The Introspective Role of Twilight
By Janers0217 on April 06, 2009
I've had a somewhat unhealthy appreciation for the Twilight series since I first read the books last summer. I had heard bad things about them from people who hadn't read them, but I thought I'd give them a chance, just in case. Ever since, I've been hooked.
Of course, there are some things about the series that I don't particularly appreciate. I don't like the fact that Bella has to depend on guys to take care of her so much of the time. You rarely see any women in the novels as being capable of taking on any threat. It seems to stereotype women in roles as helpless characters who must always be with someone stronger than them. It's not just Bella depending on Edward in that instance. Rosalie is not as strong as Emmett. Alice is never seen as being more "vicious" than Jasper. Esme is even cast as a wallflower compared to the overly compassionate Carlisle.
It makes sense on some level that Stephenie would cast her characters in such a way that the women need to be taken care of, but did she have to go so far? It seems to push this view that the LDS church has that women are subserviant to men onto the world. Girls might see themselves as somehow being limited by the fact that they are women because their favorite characters from these books are somehow incapable of taking care of themselves.
At least in her interpretation of the book, Catherine Hardwicke was able to give Bella the capability to actually follow through with kneeing an attacker in the groin. I know that wouldn't have stopped much, but it at least gave Bella some sort of "street cred" instead of just being a sad little girl that has to depend on her big tough boyfriend.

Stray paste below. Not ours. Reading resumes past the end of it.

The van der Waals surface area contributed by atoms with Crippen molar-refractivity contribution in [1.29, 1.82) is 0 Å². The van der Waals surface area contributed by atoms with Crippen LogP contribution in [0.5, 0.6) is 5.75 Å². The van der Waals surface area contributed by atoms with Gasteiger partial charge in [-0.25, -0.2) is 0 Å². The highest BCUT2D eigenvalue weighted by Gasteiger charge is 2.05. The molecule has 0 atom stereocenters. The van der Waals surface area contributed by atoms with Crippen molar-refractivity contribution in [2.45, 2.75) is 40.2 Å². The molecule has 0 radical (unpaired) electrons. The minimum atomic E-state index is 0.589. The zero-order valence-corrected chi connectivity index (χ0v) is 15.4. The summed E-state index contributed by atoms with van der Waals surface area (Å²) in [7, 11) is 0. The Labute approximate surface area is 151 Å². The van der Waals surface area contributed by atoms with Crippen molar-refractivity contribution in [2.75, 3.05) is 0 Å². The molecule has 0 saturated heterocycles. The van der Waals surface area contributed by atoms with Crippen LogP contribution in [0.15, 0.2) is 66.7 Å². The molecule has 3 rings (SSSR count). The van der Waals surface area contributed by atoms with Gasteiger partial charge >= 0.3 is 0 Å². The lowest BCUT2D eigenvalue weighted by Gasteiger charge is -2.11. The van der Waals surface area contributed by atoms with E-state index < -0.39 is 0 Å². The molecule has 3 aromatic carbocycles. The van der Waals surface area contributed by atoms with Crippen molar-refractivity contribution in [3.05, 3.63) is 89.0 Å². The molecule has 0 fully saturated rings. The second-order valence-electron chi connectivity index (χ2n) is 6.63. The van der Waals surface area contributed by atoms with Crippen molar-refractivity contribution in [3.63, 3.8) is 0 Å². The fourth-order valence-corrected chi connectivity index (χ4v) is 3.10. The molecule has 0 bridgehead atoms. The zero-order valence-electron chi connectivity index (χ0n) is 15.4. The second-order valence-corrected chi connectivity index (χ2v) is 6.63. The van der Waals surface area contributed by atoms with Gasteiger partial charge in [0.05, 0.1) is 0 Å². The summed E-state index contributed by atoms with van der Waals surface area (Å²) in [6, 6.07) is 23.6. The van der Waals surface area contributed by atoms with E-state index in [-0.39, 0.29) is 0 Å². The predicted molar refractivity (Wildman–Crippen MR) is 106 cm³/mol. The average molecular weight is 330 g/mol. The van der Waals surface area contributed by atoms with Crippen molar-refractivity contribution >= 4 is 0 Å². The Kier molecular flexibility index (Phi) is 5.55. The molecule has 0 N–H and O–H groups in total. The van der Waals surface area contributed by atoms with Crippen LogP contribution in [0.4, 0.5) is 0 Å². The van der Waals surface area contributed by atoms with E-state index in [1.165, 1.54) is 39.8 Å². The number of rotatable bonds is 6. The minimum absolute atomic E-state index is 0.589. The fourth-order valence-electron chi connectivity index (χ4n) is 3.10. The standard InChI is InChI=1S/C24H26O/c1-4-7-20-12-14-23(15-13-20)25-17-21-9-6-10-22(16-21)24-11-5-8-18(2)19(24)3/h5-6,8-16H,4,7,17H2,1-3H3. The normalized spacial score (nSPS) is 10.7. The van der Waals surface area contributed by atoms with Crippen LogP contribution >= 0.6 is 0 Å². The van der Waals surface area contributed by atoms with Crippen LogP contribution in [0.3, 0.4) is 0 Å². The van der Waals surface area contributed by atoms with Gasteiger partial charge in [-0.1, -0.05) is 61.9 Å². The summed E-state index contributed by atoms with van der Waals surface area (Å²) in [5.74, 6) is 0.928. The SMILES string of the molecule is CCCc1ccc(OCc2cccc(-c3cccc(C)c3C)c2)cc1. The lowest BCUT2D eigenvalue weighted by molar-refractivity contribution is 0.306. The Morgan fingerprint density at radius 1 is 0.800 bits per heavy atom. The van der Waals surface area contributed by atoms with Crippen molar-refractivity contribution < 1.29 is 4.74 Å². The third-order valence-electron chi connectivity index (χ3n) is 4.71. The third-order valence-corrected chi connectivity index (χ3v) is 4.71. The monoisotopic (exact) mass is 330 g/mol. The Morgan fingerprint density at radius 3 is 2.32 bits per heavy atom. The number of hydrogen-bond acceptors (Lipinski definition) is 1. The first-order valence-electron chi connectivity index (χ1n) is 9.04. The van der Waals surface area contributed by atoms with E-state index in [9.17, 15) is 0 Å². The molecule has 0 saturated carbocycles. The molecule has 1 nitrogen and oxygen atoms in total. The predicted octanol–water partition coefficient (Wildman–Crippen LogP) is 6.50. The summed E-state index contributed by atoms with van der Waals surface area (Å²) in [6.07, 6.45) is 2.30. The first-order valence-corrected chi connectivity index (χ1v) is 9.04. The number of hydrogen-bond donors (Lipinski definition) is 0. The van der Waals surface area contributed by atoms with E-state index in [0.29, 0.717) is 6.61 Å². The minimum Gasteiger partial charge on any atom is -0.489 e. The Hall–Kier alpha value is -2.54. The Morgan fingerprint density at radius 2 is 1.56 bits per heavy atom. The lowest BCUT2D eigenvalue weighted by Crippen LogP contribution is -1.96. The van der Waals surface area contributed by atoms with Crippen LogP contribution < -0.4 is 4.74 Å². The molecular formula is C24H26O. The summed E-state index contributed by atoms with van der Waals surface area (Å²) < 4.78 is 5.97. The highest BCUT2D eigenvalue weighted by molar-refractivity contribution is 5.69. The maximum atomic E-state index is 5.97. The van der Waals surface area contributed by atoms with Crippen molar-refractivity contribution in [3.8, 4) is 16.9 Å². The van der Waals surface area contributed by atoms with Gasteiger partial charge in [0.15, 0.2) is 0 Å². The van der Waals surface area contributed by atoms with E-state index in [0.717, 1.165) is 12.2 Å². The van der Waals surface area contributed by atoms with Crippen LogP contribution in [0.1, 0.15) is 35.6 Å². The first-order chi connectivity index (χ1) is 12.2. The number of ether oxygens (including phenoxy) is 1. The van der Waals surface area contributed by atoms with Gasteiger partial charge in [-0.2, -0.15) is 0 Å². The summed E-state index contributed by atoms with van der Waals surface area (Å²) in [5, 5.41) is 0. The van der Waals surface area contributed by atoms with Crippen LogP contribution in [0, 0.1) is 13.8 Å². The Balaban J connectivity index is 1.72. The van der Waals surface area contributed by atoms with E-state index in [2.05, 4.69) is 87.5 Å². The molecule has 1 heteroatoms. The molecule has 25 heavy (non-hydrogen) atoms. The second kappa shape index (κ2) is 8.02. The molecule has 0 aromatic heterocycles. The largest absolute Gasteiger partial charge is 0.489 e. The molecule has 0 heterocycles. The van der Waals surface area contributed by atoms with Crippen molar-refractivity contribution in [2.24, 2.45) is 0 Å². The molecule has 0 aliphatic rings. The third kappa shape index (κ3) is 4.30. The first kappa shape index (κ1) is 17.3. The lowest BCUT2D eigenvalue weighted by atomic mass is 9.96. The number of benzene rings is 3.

Of course, this interpretation of Hardwicke's could cause people to feel a little worried that she didn't pay enough attention to the book because in the book Bella is a complete damsel in distress type. I would have liked to seen Bella a little more hardcore in the books, but Stephenie, again probably drawing on the LDS upbringing, thought it would be best to show her needing to be taken care of in so much of a way that it is almost painful to a fellow church member.
The thing that I liked least about this aspect of the book had very little to do with the book. It had to do with my own personal issues with my own faith, as you may be able to tell. Over the past few months, I have noticed that men in the Mormon church seem to take it very personally if a woman seems to have an opinion that directly contradicts theirs and that the girls who are around my age (25) don't choose to formulate their own opinions. Rather, they pick the opinion of the church and stick to it.
It is very difficult to see Bella as a clingy and dependent young woman, when that is what I see so much of in my days with friends from church. It is so annoying that this is the heroine of the story. I think Bella is a lovely character, but she is not the best role model to young girls...especially not young Mormon girls who see her as the perfect role model for what a good girl is supposed to be like in her behavior towards guys.
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